2. Lucchinetti CF, Bruck W, Rodriguez M, Lassmann H. Distinct patterns of multiple sclerosis pathology indicates heterogeneity on pathogenesis. Brain Pathol. (1996) 6:259–74. doi: 10.1111/j.1750-3639.1996.tb00854.x

PubMed Abstract | CrossRef Full Text | Google Scholar

3. Georgi F, Hall P, Müller HR. Zur Problematik der Multiplen Sklerose [Research problems in multiple sclerosis]. Basel/New York, NY: Karger (1961).

Google Scholar

4. Lamoureux G, Lapierre Y, Ducharme G. Past infectious events and disease evolution in multiple sclerosis. J Neurol. (1983) 230:81–90. doi: 10.1007/BF00313635

PubMed Abstract | CrossRef Full Text | Google Scholar

5. Briggs FBS, Yu JC, Davis MF, Jiangyang J, Fu S, Parrotta E, et al. Multiple sclerosis risk factors contribute to onset heterogeneity. Mult Scler Relat Disord. (2019) 28:11–6. doi: 10.1016/j.msard.2018.12.007

PubMed Abstract | CrossRef Full Text | Google Scholar

6. Dargahi N, Katsara M, Tselios T, Androutsou ME, de Courten M, Matsoukas J, et al. Multiple sclerosis: immunopathology and treatment update. Brain Sci. (2017) 7:78. doi: 10.3390/brainsci7070078

PubMed Abstract | CrossRef Full Text | Google Scholar

7. Nasrallah HA. Biomarkers in neuropsychiatric disorders: translating research toclinical applications. Biomarkers Neuropsychiatric Disord. (2019) 1:1. doi: 10.1016/j.bionps.2019.100001

CrossRef Full Text | Google Scholar

8. Bielekova B, Vodovotz Y, An G, Hallenbeck J. How implementation of systems biology into clinical trials accelerates understanding of diseases. Front Neurol. (2014) 5:102. doi: 10.3389/fneur.2014.00102

PubMed Abstract | CrossRef Full Text | Google Scholar

9. Motl RW, McAuley E. Symptom cluster and quality of life: preliminary evidence in multiple sclerosis. J Neurosci Nurs. (2010) 42:212–6. doi: 10.1097/JNN.0b013e3181e26c5f

PubMed Abstract | CrossRef Full Text | Google Scholar

10. Newland PK, Fearing A, Riley M, Neath A. Symptom clusters in women with relapsing-remitting multiple sclerosis. J Neurosci Nurs. (2012) 44:66–71. doi: 10.1097/JNN.0b013e3182478cba

PubMed Abstract | CrossRef Full Text | Google Scholar

11. Williams AE, Vietri JT, Isherwood G, Flor A. Symptoms and association with health outcomes in relapsing-remitting multiple sclerosis: results of a US patient survey. Mult Scler Int. (2014) 2014:203183. doi: 10.1155/2014/203183

PubMed Abstract | CrossRef Full Text | Google Scholar

12. Zwemmer JN, Berkhof J, Castelijns JA, Barkhof F, Polman CH, Uitdehaag BM. Classification of multiple sclerosis patients by latent class analysis of magnetic resonance imaging characteristics. Mult Scler. (2006) 12:565–72. doi: 10.1177/1352458506070759

PubMed Abstract | CrossRef Full Text | Google Scholar

13. Tremlett H, Marrie RA. The multiple sclerosis prodrome: emerging evidence, challenges, and opportunities. Mult Scler. (2020) 27:6–12. doi: 10.1177/1352458520914844

PubMed Abstract | CrossRef Full Text | Google Scholar

14. Wijnands JMA, Zhu F, Kingwell E, Zhao Y, Evans C, Fisk JD, et al. Prodrome in relapsing-remitting and primary progressive multiple sclerosis. Eur J Neurol. (2019) 26:1032–6. doi: 10.1111/ene.13925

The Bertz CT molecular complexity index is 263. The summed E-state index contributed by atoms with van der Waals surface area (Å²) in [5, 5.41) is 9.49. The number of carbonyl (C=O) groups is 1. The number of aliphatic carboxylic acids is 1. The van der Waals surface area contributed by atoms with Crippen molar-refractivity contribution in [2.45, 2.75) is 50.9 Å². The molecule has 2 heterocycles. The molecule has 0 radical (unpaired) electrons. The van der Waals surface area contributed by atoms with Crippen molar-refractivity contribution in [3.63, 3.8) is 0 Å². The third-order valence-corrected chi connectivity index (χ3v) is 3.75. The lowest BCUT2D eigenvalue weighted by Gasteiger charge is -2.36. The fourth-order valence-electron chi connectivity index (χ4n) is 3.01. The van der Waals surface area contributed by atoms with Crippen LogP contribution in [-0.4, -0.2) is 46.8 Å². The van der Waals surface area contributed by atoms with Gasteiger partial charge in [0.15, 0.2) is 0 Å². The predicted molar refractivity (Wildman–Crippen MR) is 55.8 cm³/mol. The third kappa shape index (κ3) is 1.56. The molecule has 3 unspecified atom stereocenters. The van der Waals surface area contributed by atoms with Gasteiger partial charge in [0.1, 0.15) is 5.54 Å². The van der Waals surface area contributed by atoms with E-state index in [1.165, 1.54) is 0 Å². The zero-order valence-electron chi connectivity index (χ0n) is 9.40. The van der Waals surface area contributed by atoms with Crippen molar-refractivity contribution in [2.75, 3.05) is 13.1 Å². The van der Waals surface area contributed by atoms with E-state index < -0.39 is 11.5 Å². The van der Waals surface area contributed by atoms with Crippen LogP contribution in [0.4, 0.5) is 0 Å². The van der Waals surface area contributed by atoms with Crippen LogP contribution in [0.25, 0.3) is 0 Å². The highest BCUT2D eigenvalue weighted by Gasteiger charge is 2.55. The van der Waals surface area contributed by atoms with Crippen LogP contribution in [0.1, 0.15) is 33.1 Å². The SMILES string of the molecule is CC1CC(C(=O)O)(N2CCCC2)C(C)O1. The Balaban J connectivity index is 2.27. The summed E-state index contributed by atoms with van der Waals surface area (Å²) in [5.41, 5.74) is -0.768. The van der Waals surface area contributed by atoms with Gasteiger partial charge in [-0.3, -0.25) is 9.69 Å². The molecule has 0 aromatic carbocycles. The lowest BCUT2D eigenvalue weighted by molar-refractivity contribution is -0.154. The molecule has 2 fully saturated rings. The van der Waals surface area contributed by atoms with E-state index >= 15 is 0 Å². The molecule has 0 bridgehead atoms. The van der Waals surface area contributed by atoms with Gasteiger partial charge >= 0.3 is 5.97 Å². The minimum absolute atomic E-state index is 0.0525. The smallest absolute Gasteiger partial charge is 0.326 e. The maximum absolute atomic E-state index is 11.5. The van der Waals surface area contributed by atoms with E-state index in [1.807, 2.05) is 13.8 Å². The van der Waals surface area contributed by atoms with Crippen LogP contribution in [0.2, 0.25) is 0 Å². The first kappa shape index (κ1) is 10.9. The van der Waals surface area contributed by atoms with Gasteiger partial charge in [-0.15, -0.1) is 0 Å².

PubMed Abstract | CrossRef Full Text | Google Scholar

15. Cortese M, Riise T, Bjornevik K, Bhan A, Farbu E, Grytten N, et al. Preclinical disease activity in multiple sclerosis: a prospective study of cognitive performance prior to first symptom. Ann Neurol. (2016) 80:616–24. doi: 10.1002/ana.24769

PubMed Abstract | CrossRef Full Text | Google Scholar

16. Brownlee WJ, Miller DH. Clinically isolated syndromes and the relationship to multiple sclerosis. J Clin Neurosci. (2014) 21:2065–71. doi: 10.1016/j.jocn.2014.02.026

PubMed Abstract | CrossRef Full Text | Google Scholar

17. Okuda DT. Radiologically isolated syndrome: MR imaging features suggestive of multiple sclerosis prior to first symptom onset. Neuroimaging Clin N Am. (2017) 27:267–75. doi: 10.1016/j.nic.2016.12.008

PubMed Abstract | CrossRef Full Text | Google Scholar

18. Kantarci OH, Lebrun C, Siva A, Keegan MB, Azevedo CJ, Inglese M, et al. Primary progressive multiple sclerosis evolving from radiologically isolated syndrome. Ann Neurol. (2016) 79:288–94. doi: 10.1002/ana.24564

PubMed Abstract | CrossRef Full Text | Google Scholar

19. Steinemann N, Kuhle J, Calabrese P, Kesselring J, Disanto G, Merkler D, et al. The Swiss Multiple Sclerosis Registry (SMSR): study protocol of a participatory, nationwide registry to promote epidemiological and patient-centered MS research. BMC Neurol. (2018) 18:111. doi: 10.1186/s12883-018-1118-0

PubMed Abstract | CrossRef Full Text | Google Scholar

20. Puhan MA, Steinemann N, Kamm CP, Muller S, Kuhle J, Kurmann R, et al. A digitally facilitated citizen-science driven approach accelerates participant recruitment and increases study population diversity. Swiss Med Wkly. (2018) 148:w14623. doi: 10.4414/smw.2018.14623

PubMed Abstract | CrossRef Full Text | Google Scholar

21. Barin L, Kamm CP, Salmen A, Dressel H, Calabrese P, Pot C, et al. How do patients enter the healthcare system after the first onset of multiple sclerosis symptoms? The influence of setting and physician specialty on speed of diagnosis. Mult Scler. (2019) 26:489–500. doi: 10.1177/1352458518823955

PubMed Abstract | CrossRef Full Text | Google Scholar